We did not snowshoe Tamarack Ridge but we carried our snowshoes all day thinking that we would. We headed up above Shaver Lake to find well packed snow and once we left the main trails, that snow was pristine and untouched by people.
Where: Tamarack Ridge SNO-PARK, Sierra National Forest
Distance: 5.82 miles
Elevational Range: 7,354′ to 7,800′
Date: March 27, 2018
Maps: High Sierra Ranger District Winter Recreation Guide, Dinky Creek Topog
Dog Hike? Maybe
We drove up Hwy 168 to Shaver Lake and stopped by Shaver Lake Sports to pick up a Day Permit for $5 which is required November 1 through May 30 for each vehicle parked at a SNO Park site. You can also purchase a Season Permit for $25 Season Permit for $25. This money pays for plowing of the SNO-PLAY parking areas and sanitation facilities. You can also pick up a free map that is perfect for this area. It is called the High Sierra Ranger District Winter Recreation Guide and has the trails, along with additional information such as trail etiquette, winter travel safety and the type of equipment that you should bring to be prepared for winter recreation in this area. Some of the trails are only for cross country skiing and some are snowmobile trails. There are also areas just for snow play. There are several areas where you can purchase your permit and the SNO-Park link at the bottom gives you that list. Also note that there is a fine of $94.50 for parking in the SNO Park areas without a permit displayed.
We continued up the road to the Tamarack Ridge SNO-PARK on the right side of the road.
There were only a few vehicles in the parking lot when we arrived but it was full when we left. The trails started at the gated west end of the parking lot next to the bathroom.
The snow wasn’t icy at all and was well-packed so we didn’t put our snowshoes on as headed out on the trail directly out toward Tamarack Ridge. . . but we planned to.
I need to be honest with you. I walked right by the unsigned trail spur to Tamarack Ridge. I had anticipated that with the weekend visitors, it would have been well used. There was a lone skier who had come out it and a snowmobile had come out up farther up the road so I was wondering if that could be it, but since I didn’t see the metal triangle trail marker, I walked right by it. We didn’t get too far down the trail, maybe a quarter of a mile or so, and from the lay of the land I knew we had gone too far so we backtracked and wandered. Well, let’s just say that we finally located it and headed up the trail.
Once we were headed in the right direction, we saw a few snowmobile and old ski tracks as we headed up. The snow was very nice and mostly undisturbed.
Since we got a late start finding the trail, we located a good lunch spot on some rocks.
And that lunch spot had a very nice view.
We decided to head up a little farther out Tamarack Ridge.
We came across an interesting stump with wavy patterns and a snow hat.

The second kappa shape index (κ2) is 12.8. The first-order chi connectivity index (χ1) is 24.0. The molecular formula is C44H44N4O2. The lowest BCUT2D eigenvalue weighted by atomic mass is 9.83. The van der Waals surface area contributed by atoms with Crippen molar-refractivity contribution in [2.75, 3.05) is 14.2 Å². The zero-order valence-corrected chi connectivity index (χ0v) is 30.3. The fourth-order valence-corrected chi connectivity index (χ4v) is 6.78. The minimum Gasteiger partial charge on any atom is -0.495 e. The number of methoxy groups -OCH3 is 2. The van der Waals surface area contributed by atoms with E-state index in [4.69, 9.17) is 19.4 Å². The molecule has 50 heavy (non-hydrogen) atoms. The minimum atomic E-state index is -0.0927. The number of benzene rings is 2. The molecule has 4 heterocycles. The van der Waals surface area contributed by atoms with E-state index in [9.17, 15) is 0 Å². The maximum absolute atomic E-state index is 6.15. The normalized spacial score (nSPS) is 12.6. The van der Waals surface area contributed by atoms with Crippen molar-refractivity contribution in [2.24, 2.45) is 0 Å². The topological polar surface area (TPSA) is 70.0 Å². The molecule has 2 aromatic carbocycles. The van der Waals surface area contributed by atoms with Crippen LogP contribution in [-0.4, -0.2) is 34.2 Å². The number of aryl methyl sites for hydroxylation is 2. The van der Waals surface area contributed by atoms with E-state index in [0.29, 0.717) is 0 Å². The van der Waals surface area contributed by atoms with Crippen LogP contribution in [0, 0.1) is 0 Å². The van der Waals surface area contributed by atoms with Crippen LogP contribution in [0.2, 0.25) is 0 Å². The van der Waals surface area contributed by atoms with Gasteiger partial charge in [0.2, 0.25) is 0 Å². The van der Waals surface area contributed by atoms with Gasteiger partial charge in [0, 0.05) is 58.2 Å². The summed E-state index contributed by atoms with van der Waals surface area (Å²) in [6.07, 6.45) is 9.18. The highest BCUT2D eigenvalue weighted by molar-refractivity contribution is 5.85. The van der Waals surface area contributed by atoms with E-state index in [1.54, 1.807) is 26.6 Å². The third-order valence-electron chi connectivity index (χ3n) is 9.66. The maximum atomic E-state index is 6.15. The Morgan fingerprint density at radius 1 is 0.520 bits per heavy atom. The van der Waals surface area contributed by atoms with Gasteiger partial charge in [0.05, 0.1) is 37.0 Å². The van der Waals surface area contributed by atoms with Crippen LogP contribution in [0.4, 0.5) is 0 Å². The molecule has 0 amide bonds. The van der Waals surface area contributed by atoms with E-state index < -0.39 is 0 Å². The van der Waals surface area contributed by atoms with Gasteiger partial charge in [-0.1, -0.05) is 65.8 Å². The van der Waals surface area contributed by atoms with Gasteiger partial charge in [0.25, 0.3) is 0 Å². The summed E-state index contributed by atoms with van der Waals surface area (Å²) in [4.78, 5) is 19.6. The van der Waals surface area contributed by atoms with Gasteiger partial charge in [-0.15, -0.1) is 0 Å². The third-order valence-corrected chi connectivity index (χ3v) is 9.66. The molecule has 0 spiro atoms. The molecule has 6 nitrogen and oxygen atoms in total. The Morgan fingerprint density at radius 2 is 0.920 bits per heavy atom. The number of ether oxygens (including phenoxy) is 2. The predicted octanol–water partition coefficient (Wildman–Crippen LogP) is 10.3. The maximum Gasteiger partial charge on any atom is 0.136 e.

And we found the perfect place for Deb to do a snow angel. It was her best one this season!
It was time for us to turn around and head down the hill. And we all know the funnest way of getting down the hill.
We never did put our snowshoes on. We carried them in our hands for a long time, thinking we would be putting them on pretty soon. We finally put them on our packs and the walking was much more pleasurable after that.
If you plan on venturing up to our local mountains, you need to be aware of the area, weather, route and limitations of your body and equipment. You may encounter icy roads, wind, cold and snow without any notice. Bring a good map and know how to use it. Let people know where you are going, including your planned route of travel, departure and return times. I always check the weather forecasts right up to the time of our hikes to avoid storms.
Wear the right clothes and layer them. I didn’t come close to covering all of the information that you need to enjoy winter sports in our local mountains. There are many places that can give you additional information and the California State Parks SNO-PARKS Brochure linked under Sources is a good place to start for some good winter tips.
Dog Hike: Maybe
I didn’t bring Sally on this hike but she has hiked in this area in the past. This is one of those instances where you will need to know your dog’s limitations, how well it can tolerate the cold and dress them accordingly.
Here are the Sierra National Forest rules for pets from their website:
Domestic pets are allowed in wilderness areas. You are responsible for their actions as well as their welfare. Pets should either be leashed or under direct voice control. When camping in areas with other visitors, pets should be kept on a leash. Wilderness visitor’s who plan to travel into an adjacent National Park should be aware that National Parks do not permit pets.
When in campgrounds, public beaches or on trails local ordinances require pets to be leashed. As a consideration to others, please refrain from taking pets to beach areas to prevent contamination. Domestic pets are allowed in wilderness areas. You are responsible for their actions as well as their welfare. Pets should either be leashed or under direct voice control. When camping in areas with other visitors, pets should be kept on a leash. Wilderness visitor’s who plan to travel into an adjacent National Park should be aware that National Parks do not permit pets.
- Clean up after your pet. It will only take a few minutes and there is no single action that will more favorably impress your fellow campers.
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Prior Blogs in this Area: